Consumers are worried about the economy. They’re also spending up a storm.
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As we have been saying a lot on “Marketplace” lately, economic indicators are sending pretty confusing signals right now. (The kind that make a person not want to be a Federal Reserve official in charge of bringing the economy in for a “soft landing.”)
To wit: On one hand, we have Wednesday’s update on third-quarter gross domestic product, which was revised up from 2.6% to 2.9%. One key reason was stronger consumer spending; it was up 0.6% in September, and it’s expected to be up even more when we get October’s numbers Thursday.
On the other hand, The Conference Board reported Tuesday that its main consumer confidence index was down for the second straight month. It’s well below where it was a year ago.
And the University of Michigan recently reported that consumer sentiment has fallen back toward the all-time low it hit this summer.
So … we’re spending … but we feel lousy about it? What gives?
Consumers say they’re bummed, that things in the economy are going crummy. Lynn Franco at The Conference Board describes the overall attitude as “cautious, pessimistic about the future in terms of expectations — that’s been generally what we see during a recession or prior to a recession.”
Yet even after accounting for inflation, we’re still going out and buying more stuff every month. But inflation is changing our behavior, according to Joanne Hsu, director of consumer surveys at the University of Michigan.
“Even though the aggregate numbers show really strong consumer spending, two-thirds of consumers tell us they have cut back on things with the largest price increases,” she said. “So they’re substituting away to cheaper goods.”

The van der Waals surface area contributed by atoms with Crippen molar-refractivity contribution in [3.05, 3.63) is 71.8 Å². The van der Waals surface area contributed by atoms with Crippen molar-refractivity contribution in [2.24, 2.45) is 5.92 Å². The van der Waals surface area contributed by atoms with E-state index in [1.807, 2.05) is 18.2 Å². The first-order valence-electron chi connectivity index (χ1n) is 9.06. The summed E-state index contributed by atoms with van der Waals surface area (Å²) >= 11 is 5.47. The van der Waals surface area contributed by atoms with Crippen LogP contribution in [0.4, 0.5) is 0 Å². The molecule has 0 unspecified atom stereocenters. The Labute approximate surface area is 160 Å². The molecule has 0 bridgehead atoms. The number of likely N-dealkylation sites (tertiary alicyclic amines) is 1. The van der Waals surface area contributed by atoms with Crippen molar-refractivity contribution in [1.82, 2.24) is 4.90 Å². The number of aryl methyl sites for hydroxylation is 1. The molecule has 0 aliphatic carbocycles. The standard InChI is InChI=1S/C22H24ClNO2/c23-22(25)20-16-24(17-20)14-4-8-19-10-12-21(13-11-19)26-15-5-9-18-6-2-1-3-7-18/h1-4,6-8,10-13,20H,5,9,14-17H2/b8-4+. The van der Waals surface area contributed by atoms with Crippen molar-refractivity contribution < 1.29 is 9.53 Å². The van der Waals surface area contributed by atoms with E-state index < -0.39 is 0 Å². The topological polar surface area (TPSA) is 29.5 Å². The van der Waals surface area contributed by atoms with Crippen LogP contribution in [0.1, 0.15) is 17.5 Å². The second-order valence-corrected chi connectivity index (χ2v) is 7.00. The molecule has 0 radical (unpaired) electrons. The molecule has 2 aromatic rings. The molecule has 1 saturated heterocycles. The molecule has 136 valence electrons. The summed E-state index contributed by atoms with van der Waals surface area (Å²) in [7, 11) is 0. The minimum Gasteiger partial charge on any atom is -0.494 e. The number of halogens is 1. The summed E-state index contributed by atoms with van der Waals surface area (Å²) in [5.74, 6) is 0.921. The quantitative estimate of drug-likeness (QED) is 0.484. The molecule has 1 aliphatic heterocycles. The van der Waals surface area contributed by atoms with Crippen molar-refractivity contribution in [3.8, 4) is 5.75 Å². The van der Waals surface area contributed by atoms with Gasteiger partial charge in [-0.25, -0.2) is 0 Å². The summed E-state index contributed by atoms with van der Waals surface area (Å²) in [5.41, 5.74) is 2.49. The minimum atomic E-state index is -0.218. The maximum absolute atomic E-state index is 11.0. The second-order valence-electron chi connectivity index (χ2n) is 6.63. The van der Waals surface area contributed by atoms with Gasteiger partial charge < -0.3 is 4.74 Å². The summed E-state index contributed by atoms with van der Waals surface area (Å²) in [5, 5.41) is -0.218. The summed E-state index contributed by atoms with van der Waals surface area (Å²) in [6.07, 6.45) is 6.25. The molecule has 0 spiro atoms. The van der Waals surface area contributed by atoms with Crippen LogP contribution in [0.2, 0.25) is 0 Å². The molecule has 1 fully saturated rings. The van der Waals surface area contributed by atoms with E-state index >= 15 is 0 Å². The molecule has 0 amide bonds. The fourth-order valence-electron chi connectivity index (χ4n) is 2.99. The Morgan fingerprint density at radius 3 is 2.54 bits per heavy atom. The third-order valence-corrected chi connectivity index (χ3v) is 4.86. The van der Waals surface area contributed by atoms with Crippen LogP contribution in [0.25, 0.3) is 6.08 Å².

Also, as inflation and higher interest rates bite, there’s been a shift in who can afford to keep spending it up, per Kayla Bruun at Morning Consult. “It’s a very different story when you look at different income groups.”
It’s largely the $100,000-plus set that’s fueling higher spending, Bruun said — on big-ticket consumer items and travel.
“Higher-income groups did manage to accumulate more savings during the pandemic, have higher incomes to begin with, so are less affected by inflation,” she said.
By contrast, for households earning $50,000 or less, “we actually see declining spending in real terms after accounting for inflation, and a lot more price sensitivity,” Bruun added. “More walking away from purchases they don’t feel they can afford.”
One thing above all is keeping consumers’ wallets open at every income level: the strong job market, said the University of Michigan’s Joanne Hsu.
“Even though they feel like this inflation situation is dire [and] they’re largely expecting a recession,” she said. “They are telling us their income expectations are strong. They don’t expect to lose their jobs.”
If consumers see clear signs of that changing, Hsu expects them to tighten their wallets pretty darn quick.
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